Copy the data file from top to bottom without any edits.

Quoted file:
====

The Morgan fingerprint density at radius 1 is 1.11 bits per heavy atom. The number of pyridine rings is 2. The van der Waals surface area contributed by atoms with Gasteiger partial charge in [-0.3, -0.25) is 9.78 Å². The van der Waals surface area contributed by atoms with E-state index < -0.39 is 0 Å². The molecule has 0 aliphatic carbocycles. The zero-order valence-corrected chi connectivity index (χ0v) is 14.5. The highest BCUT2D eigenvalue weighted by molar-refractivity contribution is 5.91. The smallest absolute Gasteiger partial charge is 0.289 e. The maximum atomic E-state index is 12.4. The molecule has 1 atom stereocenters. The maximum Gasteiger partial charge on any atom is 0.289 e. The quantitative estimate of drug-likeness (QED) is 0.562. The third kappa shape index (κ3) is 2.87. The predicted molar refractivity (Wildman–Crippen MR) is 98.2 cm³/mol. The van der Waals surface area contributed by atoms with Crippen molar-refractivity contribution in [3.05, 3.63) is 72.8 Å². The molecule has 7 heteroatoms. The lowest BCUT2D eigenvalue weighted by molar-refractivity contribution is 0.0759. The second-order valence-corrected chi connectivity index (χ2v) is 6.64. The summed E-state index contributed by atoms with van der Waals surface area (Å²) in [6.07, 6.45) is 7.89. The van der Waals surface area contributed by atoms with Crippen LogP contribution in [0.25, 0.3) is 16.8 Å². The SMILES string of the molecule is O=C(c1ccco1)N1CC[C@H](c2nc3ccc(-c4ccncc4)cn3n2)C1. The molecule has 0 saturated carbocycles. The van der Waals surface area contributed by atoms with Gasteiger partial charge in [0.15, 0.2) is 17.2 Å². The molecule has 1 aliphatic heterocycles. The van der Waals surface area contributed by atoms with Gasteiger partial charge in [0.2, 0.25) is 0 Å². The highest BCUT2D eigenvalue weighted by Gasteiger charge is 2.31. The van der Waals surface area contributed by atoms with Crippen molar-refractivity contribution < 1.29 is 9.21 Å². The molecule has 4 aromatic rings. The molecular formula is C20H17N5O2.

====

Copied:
The Morgan fingerprint density at radius 1 is 1.11 bits per heavy atom. The number of pyridine rings is 2. The van der Waals surface area contributed by atoms with Gasteiger partial charge in [-0.3, -0.25) is 9.78 Å². The van der Waals surface area contributed by atoms with E-state index < -0.39 is 0 Å². The molecule has 0 aliphatic carbocycles. The zero-order valence-corrected chi connectivity index (χ0v) is 14.5. The highest BCUT2D eigenvalue weighted by molar-refractivity contribution is 5.91. The smallest absolute Gasteiger partial charge is 0.289 e. The maximum atomic E-state index is 12.4. The molecule has 1 atom stereocenters. The maximum Gasteiger partial charge on any atom is 0.289 e. The quantitative estimate of drug-likeness (QED) is 0.562. The third kappa shape index (κ3) is 2.87. The predicted molar refractivity (Wildman–Crippen MR) is 98.2 cm³/mol. The van der Waals surface area contributed by atoms with Crippen molar-refractivity contribution in [3.05, 3.63) is 72.8 Å². The molecule has 7 heteroatoms. The lowest BCUT2D eigenvalue weighted by molar-refractivity contribution is 0.0759. The second-order valence-corrected chi connectivity index (χ2v) is 6.64. The summed E-state index contributed by atoms with van der Waals surface area (Å²) in [6.07, 6.45) is 7.89. The van der Waals surface area contributed by atoms with Crippen LogP contribution in [0.25, 0.3) is 16.8 Å². The SMILES string of the molecule is O=C(c1ccco1)N1CC[C@H](c2nc3ccc(-c4ccncc4)cn3n2)C1. The molecule has 0 saturated carbocycles. The van der Waals surface area contributed by atoms with Gasteiger partial charge in [0.15, 0.2) is 17.2 Å². The molecule has 1 aliphatic heterocycles. The van der Waals surface area contributed by atoms with Gasteiger partial charge in [0.2, 0.25) is 0 Å². The highest BCUT2D eigenvalue weighted by Gasteiger charge is 2.31. The van der Waals surface area contributed by atoms with Crippen molar-refractivity contribution < 1.29 is 9.21 Å². The molecule has 4 aromatic rings. The molecular formula is C20H17N5O2.